Known in short as SWiP (for SADiLaR-Wikipedia-PanSALB), the project seeks to encourage South Africa’s broad community of language users, especially those of languages that are underrepresented, to actively contribute their knowledge to the free Wikipedia platform. This is in line with UNESCO’s International Decade of Indigenous Languages (2022 – 2032), a global effort to draw attention to the critical situation of many indigenous languages, and to mobilise communities and resources for their preservation, revitalisation and promotion.
“A language is alive and well when it is used,” says SADiLaR’s Director of Operations Juan Steyn. “The SWiP project provides access to the broader community, not just the academic sector, to take part in preserving our African languages, and will contribute to opening up access to knowledge in multiple languages.”
According to PanSALB’s chief executive officer, Lance Schultz, the goal is to ensure that communities without access to printed media can still access electronic formats. “As we enter the Fourth Industrial Revolution (4IR), organisations like PanSALB and SADiLaR are exploring ways to increase indigenous languages’ footprint in digital media. By ensuring that communities without access to written material can still access electronic formats, we allow individuals to learn at their own pace and acquire language skills and knowledge within a multilingual space,” he comments.
The official launch of SWiP will take place on Wednesday, 20 September 2023 at UNISA’s Main Campus (Muckleneuk) in Pretoria, and the project is scheduled to run from October 2023 to October 2024.
“The first cycle of the project will focus on in-depth Wikipedia authorship training at 10 universities across the country, whereas the second cycle will comprise one-day events to allow for trained participants to run their own training events,” Steyn explains.
According to Bobby Shabangu, president of Wikimedia ZA (the South African chapter of Wikimedia movement), there is a serious lack of online presence when it comes to South African languages and content.
“The majority of Africans read from the internet rather than contribute towards it. This project is a great initiative to help preserve South African indigenous languages from disappearing over time. It is creating a platform for people to contribute to their preservation and is aiming for a long-term documentation and preservation of their languages,” he remarks.
Wikipedia is a non-profit organisation that relies heavily on volunteers to write, translate and review content. A recent summary of the status of Wikipedia articles in South African languages and the biggest contributors for each language in 2022 (compiled by Wikimedia ZA member Ian Gilfillan) shows that, other than English and Afrikaans, isiZulu has the highest number of articles, followed by Sepedi (Northern Sotho), isiXhosa, Sesotho, Setswana, Tshivenda, Xitsonga, siSwati, and isiNdebele (incubator only) in the last place.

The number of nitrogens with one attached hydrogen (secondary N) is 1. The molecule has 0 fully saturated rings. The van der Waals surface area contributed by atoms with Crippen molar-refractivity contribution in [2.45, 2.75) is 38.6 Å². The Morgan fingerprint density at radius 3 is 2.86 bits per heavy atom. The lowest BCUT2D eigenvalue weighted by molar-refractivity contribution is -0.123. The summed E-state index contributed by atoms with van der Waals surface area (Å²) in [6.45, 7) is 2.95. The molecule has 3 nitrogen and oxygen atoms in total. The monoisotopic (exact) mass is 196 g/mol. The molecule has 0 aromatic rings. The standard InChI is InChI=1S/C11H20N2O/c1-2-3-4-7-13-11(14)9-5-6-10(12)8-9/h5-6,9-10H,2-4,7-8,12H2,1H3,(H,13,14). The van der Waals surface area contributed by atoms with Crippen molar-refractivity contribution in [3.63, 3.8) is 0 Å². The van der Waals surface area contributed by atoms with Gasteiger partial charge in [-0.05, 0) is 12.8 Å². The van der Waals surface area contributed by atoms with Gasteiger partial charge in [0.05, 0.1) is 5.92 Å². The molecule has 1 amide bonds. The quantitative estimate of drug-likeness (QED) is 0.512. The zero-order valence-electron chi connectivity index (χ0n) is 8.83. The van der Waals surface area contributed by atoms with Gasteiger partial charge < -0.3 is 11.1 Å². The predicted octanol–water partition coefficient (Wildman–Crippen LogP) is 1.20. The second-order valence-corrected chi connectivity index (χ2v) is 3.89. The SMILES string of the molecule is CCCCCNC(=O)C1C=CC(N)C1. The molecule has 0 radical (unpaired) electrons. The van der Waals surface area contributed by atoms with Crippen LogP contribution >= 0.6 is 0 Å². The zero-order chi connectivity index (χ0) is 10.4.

“Even in the more active South African languages on Wikipedia, there are really not a lot of contributors compared to the speaker communities,” Steyn says. “This project aims to increase contributors in all languages but with a special focus on isiNdebele, given that it is still listed as being in the incubator stage with very few articles and authors working on the language.”
It is for this reason that the official launch event of SWiPwillshine a spotlight specifically on isiNdebele to encourage amaNdebele communities to actively participate in contributing to Wikipedia and in this way address the serious lack of articles on Wikipedia.
“We hope that by the end, of what we trust will become a yearly project through strong collaborating partners, isiNdebele will move from incubator to an active Wikipedia language,” Steyn adds.
“Utilising platforms such as Wikipedia is crucial because it has a large presence in South Africa and internationally,” Schultz says. “Wikipedia provides a valuable platform for preserving and promoting indigenous languages due to its extensive knowledge base. Additionally, we recognise the importance of prioritising languages like isiNdebele that lack articles on Wikipedia. Through our partnership with SADiLaR and Wikipedia, we aim to build a strong repository for these languages.”
Individuals: Are you passionate about languages, culture, and the power of written expression? By joining the SWiP authorship training programme, you can learn how to actively contribute to the preservation of South Africa’s indigenous languages by writing new content, translating and reviewing existing content, or fixing any typos you may come across. The SWiP project team will be in touch with identified universities to confirm dates for workshops. Find out more here or direct your enquiries to gro.ralidas@piws.
Companies: Organisations and prospective partners can get involved by hosting authorship workshops; sponsoring travel costs of Wikipedia trainers, venue, and catering for workshops; and featuring the project on their communication platforms, as part their company’s corporate social responsibility programmes. Contact gro.ralidas@piws to get started.
*Shout-out to FlySAA for being one of the first companies to contribute to this project by offering discounted flights to workshop trainers in KwaZulu-Natal and Cape Town. We are very grateful.
Ms Lihle Sosibo
Communication Manager (SADiLaR)
Tel: (+27) 18 285 2870 | Cell: (+27) 64 684 9281
Ms Musa Baloyi-Sekese
Deputy Director: Communications (PanSALB)
Tel: 012 341 9638 Mobile:071 265 2880
Venue: Winnie Mandela Senate Hall, UNISA’s Main Campus (Muckleneuk), Pretoria,
Date: 20 September 2023